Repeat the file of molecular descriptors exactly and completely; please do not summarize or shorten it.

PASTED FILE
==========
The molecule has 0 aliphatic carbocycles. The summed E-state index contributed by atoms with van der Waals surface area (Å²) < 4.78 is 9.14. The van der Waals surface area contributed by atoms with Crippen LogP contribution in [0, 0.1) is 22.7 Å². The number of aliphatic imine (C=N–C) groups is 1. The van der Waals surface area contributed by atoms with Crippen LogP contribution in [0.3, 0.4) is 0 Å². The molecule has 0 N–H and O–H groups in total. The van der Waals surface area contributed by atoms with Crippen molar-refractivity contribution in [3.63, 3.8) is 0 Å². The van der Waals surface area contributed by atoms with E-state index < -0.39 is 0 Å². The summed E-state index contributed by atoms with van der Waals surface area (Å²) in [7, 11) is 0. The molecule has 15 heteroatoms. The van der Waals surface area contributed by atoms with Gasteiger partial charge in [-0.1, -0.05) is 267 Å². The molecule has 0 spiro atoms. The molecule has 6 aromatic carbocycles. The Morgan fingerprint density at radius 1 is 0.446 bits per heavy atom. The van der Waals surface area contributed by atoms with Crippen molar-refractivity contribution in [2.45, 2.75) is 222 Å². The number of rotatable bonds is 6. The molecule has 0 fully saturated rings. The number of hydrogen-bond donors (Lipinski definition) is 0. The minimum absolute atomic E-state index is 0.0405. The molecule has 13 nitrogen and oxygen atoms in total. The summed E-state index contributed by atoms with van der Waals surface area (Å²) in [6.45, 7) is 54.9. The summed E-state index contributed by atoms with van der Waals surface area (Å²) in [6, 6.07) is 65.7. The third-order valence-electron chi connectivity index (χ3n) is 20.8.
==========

The molecule has 0 aliphatic carbocycles. The summed E-state index contributed by atoms with van der Waals surface area (Å²) < 4.78 is 9.14. The van der Waals surface area contributed by atoms with Crippen LogP contribution in [0, 0.1) is 22.7 Å². The number of aliphatic imine (C=N–C) groups is 1. The van der Waals surface area contributed by atoms with Crippen LogP contribution in [0.3, 0.4) is 0 Å². The molecule has 0 N–H and O–H groups in total. The van der Waals surface area contributed by atoms with Crippen molar-refractivity contribution in [3.63, 3.8) is 0 Å². The van der Waals surface area contributed by atoms with E-state index < -0.39 is 0 Å². The summed E-state index contributed by atoms with van der Waals surface area (Å²) in [7, 11) is 0. The molecule has 15 heteroatoms. The van der Waals surface area contributed by atoms with Gasteiger partial charge in [-0.1, -0.05) is 267 Å². The molecule has 0 spiro atoms. The molecule has 6 aromatic carbocycles. The Morgan fingerprint density at radius 1 is 0.446 bits per heavy atom. The van der Waals surface area contributed by atoms with Crippen molar-refractivity contribution in [2.45, 2.75) is 222 Å². The number of rotatable bonds is 6. The molecule has 0 fully saturated rings. The number of hydrogen-bond donors (Lipinski definition) is 0. The minimum absolute atomic E-state index is 0.0405. The molecule has 13 nitrogen and oxygen atoms in total. The summed E-state index contributed by atoms with van der Waals surface area (Å²) in [6.45, 7) is 54.9. The summed E-state index contributed by atoms with van der Waals surface area (Å²) in [6, 6.07) is 65.7. The third-order valence-electron chi connectivity index (χ3n) is 20.8.